The syntax of the robots.txt is started with the user agent, which is the spider that is indexing your website e.g. Google. A star means, all user agents. The disallow function allows us to take a URL directory out of Google’s search listings e.g. Disallow: /wp-admin/ would remove the login page of WordPress. It is worth noting that you can exclude a folder from Google’s search listings, then include a folder within that folder e.g. you may wish to hide the Assets folder of your website, but you may wish to show the images in the listings. As a result of the allow /assets/images getting declared after the disallow /assets/, then the images folder is included.

User-agent: *
Crawl-delay: 5
Disallow: /wp-admin/
Disallow: /assets/
Allow: /assets/images

If we have two rules that can conflict with each other, it is desirable to test whether or not a specific URL is indexed by Google. Google Search Console has a robots.txt testing tool that can alleviate this problem. In the tool, we can enter a specific URL and a user agent and test whether it can be crawled or not. The robots.txt testing tool also will allow you to test that the file has been uploaded to the correct place on your server. For your robots.txt to work, you need to ensure the file is uploaded to:

Additional functionality of the robots.txt is to declare where the XML Sitemap is located, which can be useful if you do not store the file in the recommended location. The crawl-delay feature tells the crawler to wait a set number of seconds before beginning the crawl of each page. This is desirable because the Yahoo and Bing crawlers can often send many requests to the server at once and can slow the performance of your website if the pace of crawling is not moderated.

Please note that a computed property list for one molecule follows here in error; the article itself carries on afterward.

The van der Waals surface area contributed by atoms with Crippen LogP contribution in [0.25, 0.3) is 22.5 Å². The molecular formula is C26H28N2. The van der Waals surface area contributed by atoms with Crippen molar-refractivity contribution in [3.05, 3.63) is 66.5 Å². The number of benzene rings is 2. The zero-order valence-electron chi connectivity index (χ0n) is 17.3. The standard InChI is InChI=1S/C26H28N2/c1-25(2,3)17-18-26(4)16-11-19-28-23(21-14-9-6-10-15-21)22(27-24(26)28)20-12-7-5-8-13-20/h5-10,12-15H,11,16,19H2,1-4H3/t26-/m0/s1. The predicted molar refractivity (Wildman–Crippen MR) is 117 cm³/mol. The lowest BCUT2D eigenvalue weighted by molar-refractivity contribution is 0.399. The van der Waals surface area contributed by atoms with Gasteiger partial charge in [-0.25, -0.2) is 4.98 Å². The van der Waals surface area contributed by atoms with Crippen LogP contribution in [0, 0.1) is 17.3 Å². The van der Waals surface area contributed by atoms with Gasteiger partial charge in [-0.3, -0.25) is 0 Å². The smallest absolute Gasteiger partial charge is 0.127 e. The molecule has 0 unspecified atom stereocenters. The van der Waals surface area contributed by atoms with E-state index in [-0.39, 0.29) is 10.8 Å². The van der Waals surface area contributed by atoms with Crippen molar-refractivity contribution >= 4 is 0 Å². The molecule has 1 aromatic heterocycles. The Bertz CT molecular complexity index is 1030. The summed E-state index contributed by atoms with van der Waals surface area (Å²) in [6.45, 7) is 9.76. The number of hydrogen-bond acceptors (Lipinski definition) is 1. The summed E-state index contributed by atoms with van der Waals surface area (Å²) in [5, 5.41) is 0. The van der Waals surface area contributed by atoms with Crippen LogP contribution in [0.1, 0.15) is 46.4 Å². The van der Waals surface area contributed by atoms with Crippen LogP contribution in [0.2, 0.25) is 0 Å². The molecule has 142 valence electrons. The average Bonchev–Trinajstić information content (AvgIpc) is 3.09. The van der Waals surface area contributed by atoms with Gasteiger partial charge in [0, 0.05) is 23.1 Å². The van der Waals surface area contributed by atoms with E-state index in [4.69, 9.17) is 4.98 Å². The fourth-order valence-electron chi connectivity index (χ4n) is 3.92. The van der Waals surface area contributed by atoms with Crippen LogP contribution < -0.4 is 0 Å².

Index — URL Inspection and Request Indexing

As we discussed previously, Google uses robots to crawl your website and add each of the publicly available pages to its index and then shows these pages in the search results. Having as many high-quality pages in Google’s index is a critical part of your organic SEO strategy.

Pages of your website can get blocked from Google’s index for various reasons: blocked by robots.txt, it has a noindex tag or maybe it is a new page that Google is yet to discover. In each of these cases, it is desirable to know if Google can index a specific page, which is where the URL Inspection tool comes in.

Simply enter the URL of the page that you wish to test into the Inspect bar at the top. With this tool, we can see what information Google currently knows about the page. It can also tell us why Google could, or could not, index the page, which can be handy if there are any indexing problems. Additionally, Google will attempt to render your page in a preview image. Should the page fail to render, it can suggest issues with JavaScript code or the page cannot be crawled properly.

The XML Sitemap and Robots.txt are great ways to allow Google to index your page. That said, Google Search Console allows us to manually submit a page of your website to Google, which is called “Request Indexing”. This can be a useful tool if you have recently added a new page to your website and you wish to speed up the indexing process. This tool will also work for existing URLs, should the content of a page change.

Enhancements — Mobile Usability

Google announced in 2018 that mobile friendly websites are boosted in the search result rankings.

The mobile usability report flags problems on your website for users on mobile devices. The summary page shows a chart that classifies each of the pages of your website as either “valid” and is mobile friendly or as “error”, where a problem has been encountered. This view can be useful when analysing mobile usability over a period of time.